A recent poll by Israel’s second largest public security company, called CyberArk’s Global Advanced Threat Landscape Survey 2016, shows that poor cybersecurity habits are prevalent all over the world. The survey involved 750 IT and IT security professionals who were also the decision-makers for their organizations.
The world’s biggest known cybersecurity breach happened in 2014, but it was not until this month that Yahoo revealed the details of the nearly 500 million hacked accounts. The awareness around cybersecurity is definitely increasing, but that does not translate to better practices being implemented, says CyberArk.
For example, 300 of the 750 survey participants said that their companies still stored user passwords and admin-level passwords on Excel sheets and Word documents, almost inviting hackers to walk away with sensitive data that’s locked behind those passwords.
It gets worse from there. Nearly 50% of these organizations allowed third-party vendors and supply chain management companies to access their corporate networks remotely, leaving a huge window of opportunity for security hacks.
On the positive side, 79% of respondents said that they were taking “appropriate action” to enhance their security systems, while 55% said they were now managing privileged accounts in improved ways.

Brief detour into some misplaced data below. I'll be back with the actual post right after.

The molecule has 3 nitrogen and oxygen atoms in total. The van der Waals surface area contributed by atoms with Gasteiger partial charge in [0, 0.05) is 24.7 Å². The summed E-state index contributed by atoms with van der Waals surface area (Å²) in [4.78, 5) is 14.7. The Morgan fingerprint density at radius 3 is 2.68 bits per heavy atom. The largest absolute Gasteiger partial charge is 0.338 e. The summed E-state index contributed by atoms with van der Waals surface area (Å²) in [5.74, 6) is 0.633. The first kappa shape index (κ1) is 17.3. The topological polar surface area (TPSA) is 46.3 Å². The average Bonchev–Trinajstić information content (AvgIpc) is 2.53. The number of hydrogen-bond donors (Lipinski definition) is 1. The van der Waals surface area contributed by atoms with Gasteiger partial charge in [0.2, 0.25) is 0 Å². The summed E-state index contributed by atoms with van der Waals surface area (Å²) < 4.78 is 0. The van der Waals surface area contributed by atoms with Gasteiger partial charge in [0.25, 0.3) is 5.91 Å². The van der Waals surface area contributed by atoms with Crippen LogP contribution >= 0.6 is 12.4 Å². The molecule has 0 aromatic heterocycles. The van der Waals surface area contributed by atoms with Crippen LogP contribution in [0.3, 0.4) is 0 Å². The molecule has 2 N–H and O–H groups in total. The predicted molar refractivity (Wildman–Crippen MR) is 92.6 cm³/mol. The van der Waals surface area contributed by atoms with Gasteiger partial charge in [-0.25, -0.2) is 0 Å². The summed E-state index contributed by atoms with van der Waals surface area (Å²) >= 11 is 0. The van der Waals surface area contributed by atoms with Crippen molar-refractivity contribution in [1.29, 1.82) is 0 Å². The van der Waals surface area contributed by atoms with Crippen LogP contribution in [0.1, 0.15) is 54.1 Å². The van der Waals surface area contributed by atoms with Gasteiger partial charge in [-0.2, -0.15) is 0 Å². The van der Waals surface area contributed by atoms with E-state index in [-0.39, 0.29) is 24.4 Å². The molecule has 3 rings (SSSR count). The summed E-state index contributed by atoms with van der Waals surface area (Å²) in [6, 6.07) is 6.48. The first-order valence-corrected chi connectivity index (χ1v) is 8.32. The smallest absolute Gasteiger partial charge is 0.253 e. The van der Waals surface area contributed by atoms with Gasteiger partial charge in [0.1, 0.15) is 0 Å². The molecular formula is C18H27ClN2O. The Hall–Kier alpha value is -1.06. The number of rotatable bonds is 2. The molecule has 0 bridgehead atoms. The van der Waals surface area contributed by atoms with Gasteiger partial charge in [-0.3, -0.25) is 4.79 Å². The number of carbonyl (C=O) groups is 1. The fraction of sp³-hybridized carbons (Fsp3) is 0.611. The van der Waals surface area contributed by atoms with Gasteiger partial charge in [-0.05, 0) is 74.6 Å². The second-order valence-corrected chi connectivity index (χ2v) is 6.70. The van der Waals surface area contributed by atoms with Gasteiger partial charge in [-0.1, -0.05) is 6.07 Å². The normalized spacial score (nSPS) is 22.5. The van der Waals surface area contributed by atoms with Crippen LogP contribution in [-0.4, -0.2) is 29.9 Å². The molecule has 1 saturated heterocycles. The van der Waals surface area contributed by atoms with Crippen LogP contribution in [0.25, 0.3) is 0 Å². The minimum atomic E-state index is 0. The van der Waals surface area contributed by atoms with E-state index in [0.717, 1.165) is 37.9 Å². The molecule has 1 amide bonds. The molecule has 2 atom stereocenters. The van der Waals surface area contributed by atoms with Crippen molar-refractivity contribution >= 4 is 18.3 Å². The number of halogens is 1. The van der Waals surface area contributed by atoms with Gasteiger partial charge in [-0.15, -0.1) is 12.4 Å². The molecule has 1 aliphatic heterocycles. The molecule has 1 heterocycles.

Unfortunately, that leaves us with a significant portion of organizations that aren’t doing enough or continue to do what they’ve always done – or both.
The survey has unearthed some disturbing facts about the state of cybersecurity around the world. And it’s these facts that allow professional hackers to operate freely in what is estimated to be a $445 BILLION dollar industry as of 2016. That’s the total estimated cost of losses to the economy from security hacks, and it highlights a major problem with the security profession around the world. In addition, there’s already a dearth of security professionals, and by 2020 there will be an estimated 1 million cybersecurity jobs that won’t be filled.
All that adds up to a serious security problem for us, the end user. Tons of our data is already stored all over the world on the cloud, in private data centers and other locations that can be compromised just the way Yahoo’s 500 million accounts were compromised.
It’s a scary thought, to say the least. And there’s really no way for us to protect ourselves as individuals, either. We already share so much of our data online that it would be unthinkable to go back to the pre-Internet era. That puts us squarely in the middle of a highly risky scenario.
The only way forward seems to be a collective effort by the cybersecurity community in collaboration with governments across the world to push for greater security measures and tighten the regulatory requirements of companies dealing with large amounts of sensitive data.
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